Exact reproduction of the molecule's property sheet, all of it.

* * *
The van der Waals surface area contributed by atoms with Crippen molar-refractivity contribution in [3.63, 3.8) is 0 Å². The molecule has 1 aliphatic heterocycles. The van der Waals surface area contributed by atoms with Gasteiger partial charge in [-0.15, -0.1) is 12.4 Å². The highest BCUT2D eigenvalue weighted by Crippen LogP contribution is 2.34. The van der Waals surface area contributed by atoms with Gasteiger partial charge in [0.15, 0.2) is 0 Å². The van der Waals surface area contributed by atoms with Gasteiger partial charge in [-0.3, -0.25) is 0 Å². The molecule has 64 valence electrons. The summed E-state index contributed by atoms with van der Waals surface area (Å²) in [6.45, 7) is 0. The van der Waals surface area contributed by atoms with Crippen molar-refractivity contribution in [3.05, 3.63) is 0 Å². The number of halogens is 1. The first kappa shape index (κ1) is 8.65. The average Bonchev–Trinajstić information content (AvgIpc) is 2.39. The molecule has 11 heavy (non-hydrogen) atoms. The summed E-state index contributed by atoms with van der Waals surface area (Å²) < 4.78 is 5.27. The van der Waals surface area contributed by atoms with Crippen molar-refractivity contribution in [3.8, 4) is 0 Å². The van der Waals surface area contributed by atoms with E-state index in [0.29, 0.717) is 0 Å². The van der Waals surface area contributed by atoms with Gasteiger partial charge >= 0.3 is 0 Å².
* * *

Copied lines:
The van der Waals surface area contributed by atoms with Crippen molar-refractivity contribution in [3.63, 3.8) is 0 Å². The molecule has 1 aliphatic heterocycles. The van der Waals surface area contributed by atoms with Gasteiger partial charge in [-0.15, -0.1) is 12.4 Å². The highest BCUT2D eigenvalue weighted by Crippen LogP contribution is 2.34. The van der Waals surface area contributed by atoms with Gasteiger partial charge in [0.15, 0.2) is 0 Å². The van der Waals surface area contributed by atoms with Gasteiger partial charge in [-0.3, -0.25) is 0 Å². The molecule has 64 valence electrons. The summed E-state index contributed by atoms with van der Waals surface area (Å²) in [6.45, 7) is 0. The van der Waals surface area contributed by atoms with Crippen molar-refractivity contribution in [3.05, 3.63) is 0 Å². The number of halogens is 1. The first kappa shape index (κ1) is 8.65. The average Bonchev–Trinajstić information content (AvgIpc) is 2.39. The molecule has 11 heavy (non-hydrogen) atoms. The summed E-state index contributed by atoms with van der Waals surface area (Å²) < 4.78 is 5.27. The van der Waals surface area contributed by atoms with Crippen molar-refractivity contribution in [3.8, 4) is 0 Å². The van der Waals surface area contributed by atoms with E-state index in [0.29, 0.717) is 0 Å². The van der Waals surface area contributed by atoms with Gasteiger partial charge >= 0.3 is 0 Å².